Obituary – Professor Deon Bezuidenhout

Professor Deon Bezuidenhout, Technical Director of Strait Access Technologies passed away on April 16th, 2023. He was visiting Berlin when he suffered a massive heart attack and, in spite of the attention of world-class physicians at the Charité Hospital, was unable to recover.

Professor Bezuidenhout had been Technical Director of SAT from the very beginning of the company and made many significant contributions to technology development and the protection of intellectual property during the last 12 or so years.

His early academic career was undertaken at the Universities of Stellenbosch and Cape Town, earning bachelor’s and doctorate degrees. He specialized in polymer science and engineering, with a particular emphasis on the medical uses of polymers. He joined the research group of Professor Zilla at UCT, where the University established a tenured senior lectureship for him in 2008; he was promoted to Associate Professor in 2013 and Full Professor in 2019. On Professor Zilla’s retirement from the Chris Barnard Professorship in 2021, Professor Bezuidenhout was appointed Head of the Cardiovascular Research Unit at UCT.

Professor Bezuidenhout had established himself as one of Africa’s leading scientists in the broad area of medical technology. His work focused on the design and application of polymers for implantable devices, particularly, but not only, in the cardiovascular field. His research concentrated on two main areas, both of which have had a significant impact on SAT, these being the optimization of pericardium for use in bioprosthetic valves and the design of synthetic, polyurethane-based leaflet structures for use in transcatheter valves. In the first case, the sophisticated, but scientifically validated, process of the pre-treatment of the bovine pericardium is now used in the SAT TAVR that is undergoing First-in-Human clinical trials in South Africa. In the second case, the development of what should be the world’s first synthetic leaflet TAVR, is close to completion. One of his major contributions to the standing of SAT has been his management of the whole of the company’s intellectual property portfolio, overseeing 15 different families of patents, with 90 applications and 74 issued to date, with a significant international representation.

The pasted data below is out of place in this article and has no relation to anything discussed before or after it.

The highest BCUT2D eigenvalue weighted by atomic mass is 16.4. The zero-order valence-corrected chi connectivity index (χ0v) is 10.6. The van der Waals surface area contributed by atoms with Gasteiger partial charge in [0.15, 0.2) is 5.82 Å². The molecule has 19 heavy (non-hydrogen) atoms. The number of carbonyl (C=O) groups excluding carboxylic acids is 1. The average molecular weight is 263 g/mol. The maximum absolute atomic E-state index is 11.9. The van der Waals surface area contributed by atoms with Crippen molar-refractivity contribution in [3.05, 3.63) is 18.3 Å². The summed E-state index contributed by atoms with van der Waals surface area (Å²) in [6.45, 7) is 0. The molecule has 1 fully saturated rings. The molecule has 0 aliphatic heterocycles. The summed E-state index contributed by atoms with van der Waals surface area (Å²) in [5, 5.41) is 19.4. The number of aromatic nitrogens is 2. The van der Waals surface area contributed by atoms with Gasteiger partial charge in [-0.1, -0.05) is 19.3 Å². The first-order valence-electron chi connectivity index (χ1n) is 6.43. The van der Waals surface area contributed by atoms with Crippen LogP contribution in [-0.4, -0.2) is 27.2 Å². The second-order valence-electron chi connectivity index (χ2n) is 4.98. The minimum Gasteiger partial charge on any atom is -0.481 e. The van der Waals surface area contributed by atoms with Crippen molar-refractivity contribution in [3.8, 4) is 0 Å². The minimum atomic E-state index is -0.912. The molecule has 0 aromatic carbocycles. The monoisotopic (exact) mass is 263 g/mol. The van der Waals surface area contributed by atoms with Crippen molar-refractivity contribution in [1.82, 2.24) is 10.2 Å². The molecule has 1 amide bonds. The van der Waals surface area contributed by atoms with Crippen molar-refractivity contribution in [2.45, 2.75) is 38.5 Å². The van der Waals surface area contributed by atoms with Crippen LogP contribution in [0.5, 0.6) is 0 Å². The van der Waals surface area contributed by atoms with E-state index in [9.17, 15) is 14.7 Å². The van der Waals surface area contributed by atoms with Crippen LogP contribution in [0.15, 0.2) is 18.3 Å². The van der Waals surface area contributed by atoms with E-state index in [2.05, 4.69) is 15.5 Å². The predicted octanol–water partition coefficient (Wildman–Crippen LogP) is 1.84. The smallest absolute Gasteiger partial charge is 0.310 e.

Academically, his work has been fully recognized internationally, with his many scientific papers being published in some of the best journals, often being highly cited. He travelled extensively in Europe, North America and Asia to deliver high quality papers and lectures and was well respected by colleagues the world-over; he was heavily involved in collaborative projects with top-level institutes in other BRICS countries. That respect was also profound at the local level, where he supervised many honors, masters, and doctoral students, with a special, and unique, flavor of incorporating research-led medical engineering modules into both clinical and engineering degree courses.

Deon was a highly valued member of the teams at both SAT and UCT, with a tremendous capacity to work with individuals at all levels, from students, technicians and staff engineers to clinical colleagues and professors, with the objective of encouraging everyone to perform at the top of their ability. He will be missed by all those who worked with him and knew him personally. The management and staff of SAT are extremely grateful to him for his immense contributions over the last decade.